An Ode To The Indigenous Indian Crafts

by Drishti Mistry

Until it’s brought to our notice, little do we realize how artistically replete our motherland is, whether it is the craft of intricate embroideries that require hours of honing or the dexterity of painstakingly handweaving fabrics –passed on from generation to generation. It is now our duty to treasure this legacy and ensure that it never ceases to be! So, this Independence Day let’s pay homage to the rich sartorial heritage of India!


While this luxe fabric originated in China, it instantly became a popular staple for the Indian royalty. Typically woven in silk with gold or silver threads, it gives the effect of embossed motifs on a fabric. Due to its intricacy and sheer beauty, brocade is highly coveted for crafting opulent pieces- loved by couturiers and style connoisseurs alike.


Silk and zari threads are handwoven together in the traditional cotton yarn producing this exquisite ethnic fabric that finds its reference in the Vedas, stating- Lord Krishna’s cousin Shishupal founded it. Sheer texture and unique buttis (motifs) inspired by nature are the essence of this primarily handloom fabric which has made a remarkable journey from sarees to modern ethnic outfits.


The chronicle of the gara embroidery is an old one. On migrating to India, the Parsis brought with them, this pristine craft- a needlepoint technique used to embroider Parsi and Indian motifs with pastel threads on bright silk fabric- making them compelling heirloom pieces to be treasured.


Dating back to the Mughal Empire in India, aari work is one of the finest embroideries there is. This work demands tedious needlework using zari or resham (silk) threads resulting in surreal patterns that are simply a treat to the eyes. While the thread remains the focus of this embroidery, oftentimes beads and sequins may also be used for beautification.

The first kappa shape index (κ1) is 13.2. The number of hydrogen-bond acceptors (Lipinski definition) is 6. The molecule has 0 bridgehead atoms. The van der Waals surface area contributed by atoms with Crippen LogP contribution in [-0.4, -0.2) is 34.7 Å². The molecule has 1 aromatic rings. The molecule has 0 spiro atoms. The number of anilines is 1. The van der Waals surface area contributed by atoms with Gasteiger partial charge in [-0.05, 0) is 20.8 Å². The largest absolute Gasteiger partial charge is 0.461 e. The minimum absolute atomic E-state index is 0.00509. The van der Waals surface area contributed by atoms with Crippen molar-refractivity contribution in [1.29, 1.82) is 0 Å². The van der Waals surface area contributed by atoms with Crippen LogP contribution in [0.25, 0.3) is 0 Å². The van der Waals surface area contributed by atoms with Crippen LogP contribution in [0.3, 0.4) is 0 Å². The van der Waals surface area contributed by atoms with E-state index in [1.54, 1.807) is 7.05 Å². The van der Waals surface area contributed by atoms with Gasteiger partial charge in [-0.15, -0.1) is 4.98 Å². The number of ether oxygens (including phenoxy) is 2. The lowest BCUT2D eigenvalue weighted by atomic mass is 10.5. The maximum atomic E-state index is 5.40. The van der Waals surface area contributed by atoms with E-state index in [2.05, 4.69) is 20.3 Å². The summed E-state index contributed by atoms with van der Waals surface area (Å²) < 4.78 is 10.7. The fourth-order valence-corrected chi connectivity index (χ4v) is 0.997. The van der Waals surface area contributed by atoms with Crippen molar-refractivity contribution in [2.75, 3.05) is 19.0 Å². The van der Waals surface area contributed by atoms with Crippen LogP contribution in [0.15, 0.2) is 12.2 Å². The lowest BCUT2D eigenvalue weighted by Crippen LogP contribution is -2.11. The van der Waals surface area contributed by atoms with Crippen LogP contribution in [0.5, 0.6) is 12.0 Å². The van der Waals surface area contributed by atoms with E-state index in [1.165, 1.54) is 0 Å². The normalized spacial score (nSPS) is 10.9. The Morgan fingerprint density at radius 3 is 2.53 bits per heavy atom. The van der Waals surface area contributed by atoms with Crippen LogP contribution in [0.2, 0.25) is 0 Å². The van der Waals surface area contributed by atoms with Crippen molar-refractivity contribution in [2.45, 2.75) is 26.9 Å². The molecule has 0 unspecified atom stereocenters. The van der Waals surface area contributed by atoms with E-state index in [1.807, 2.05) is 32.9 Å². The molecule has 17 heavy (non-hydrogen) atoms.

Sheesha work

This literally kaleidoscopic work involves attaching mirrors of geometric shapes to the fabric using vibrant embroidery. Adored and adorned in 17 th century Iran to present day Gujarat, Rajasthan and Haryana, this art form still stays relevant with modern-day fusion wear.

Gota Patti

Also known as gota work, this Indian embroidery originated in Rajasthan, essentially uses gold or silver lace called gota. Native to Lucknow, artisans weave pure gold or silver threads with satin or twill to create these laces. Appliquéd in myriad motifs on cotton and silk fabrics, this work brings resplendence to ethnic outfits.


Contributing largely in our nation’s freedom struggle, this natural handwoven fabric is quintessentially Indian. This nifty fabric keeps one cool in the summers and warm in winters, all while creating sophisticated ensembles. Spun and woven on handloom, it is a burgeoning craft principally empowering the small-scale weavers of our country.


An exclusive wool obtained from the cashmere goats residing in the hills of Kashmir, it is later handwoven seamlessly into shawls and stoles that are so fine that they can effortlessly pass through a finger-ring. A luxe fabric, it is softer and more insulating than a sheep’s wool even so. The world-famous pashminas also form a part of the cashmere conglomerate.

Banarasi Weave

Hailing from the holy city of Varanasi, Uttar Pradesh, this trademark weave garners mentions in ancient scriptures of Buddhism and Mahabharata. Carefully woven gold and silver threads with pure fabrics to create motifs that each have a personality forms the fulcrum of the banarasi weave. With a minimum of three artisans required to work on one nine-yard saree, the banarasi weave is a riot of imperial motifs, colours and textures. An Indian bride’s trousseau is never complete without one-such is its allure!

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